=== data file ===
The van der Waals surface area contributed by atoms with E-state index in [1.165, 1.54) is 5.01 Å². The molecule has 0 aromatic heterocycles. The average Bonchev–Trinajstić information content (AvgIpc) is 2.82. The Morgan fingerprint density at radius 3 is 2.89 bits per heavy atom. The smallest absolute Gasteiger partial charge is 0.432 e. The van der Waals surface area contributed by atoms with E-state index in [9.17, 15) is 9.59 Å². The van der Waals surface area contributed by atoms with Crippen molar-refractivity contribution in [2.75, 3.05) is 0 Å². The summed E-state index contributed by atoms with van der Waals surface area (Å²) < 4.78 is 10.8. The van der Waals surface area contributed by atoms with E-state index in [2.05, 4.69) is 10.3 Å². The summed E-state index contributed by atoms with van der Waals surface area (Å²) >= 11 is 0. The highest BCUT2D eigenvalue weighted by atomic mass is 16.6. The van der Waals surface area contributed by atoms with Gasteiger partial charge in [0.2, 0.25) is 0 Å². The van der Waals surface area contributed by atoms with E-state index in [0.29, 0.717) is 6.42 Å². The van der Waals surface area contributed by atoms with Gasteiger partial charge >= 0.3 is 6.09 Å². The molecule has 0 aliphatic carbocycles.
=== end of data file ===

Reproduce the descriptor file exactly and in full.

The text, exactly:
The van der Waals surface area contributed by atoms with E-state index in [1.165, 1.54) is 5.01 Å². The molecule has 0 aromatic heterocycles. The average Bonchev–Trinajstić information content (AvgIpc) is 2.82. The Morgan fingerprint density at radius 3 is 2.89 bits per heavy atom. The smallest absolute Gasteiger partial charge is 0.432 e. The van der Waals surface area contributed by atoms with E-state index in [9.17, 15) is 9.59 Å². The van der Waals surface area contributed by atoms with Crippen molar-refractivity contribution in [2.75, 3.05) is 0 Å². The summed E-state index contributed by atoms with van der Waals surface area (Å²) < 4.78 is 10.8. The van der Waals surface area contributed by atoms with E-state index in [2.05, 4.69) is 10.3 Å². The summed E-state index contributed by atoms with van der Waals surface area (Å²) >= 11 is 0. The highest BCUT2D eigenvalue weighted by atomic mass is 16.6. The van der Waals surface area contributed by atoms with Gasteiger partial charge in [0.2, 0.25) is 0 Å². The van der Waals surface area contributed by atoms with E-state index in [0.29, 0.717) is 6.42 Å². The van der Waals surface area contributed by atoms with Gasteiger partial charge >= 0.3 is 6.09 Å². The molecule has 0 aliphatic carbocycles.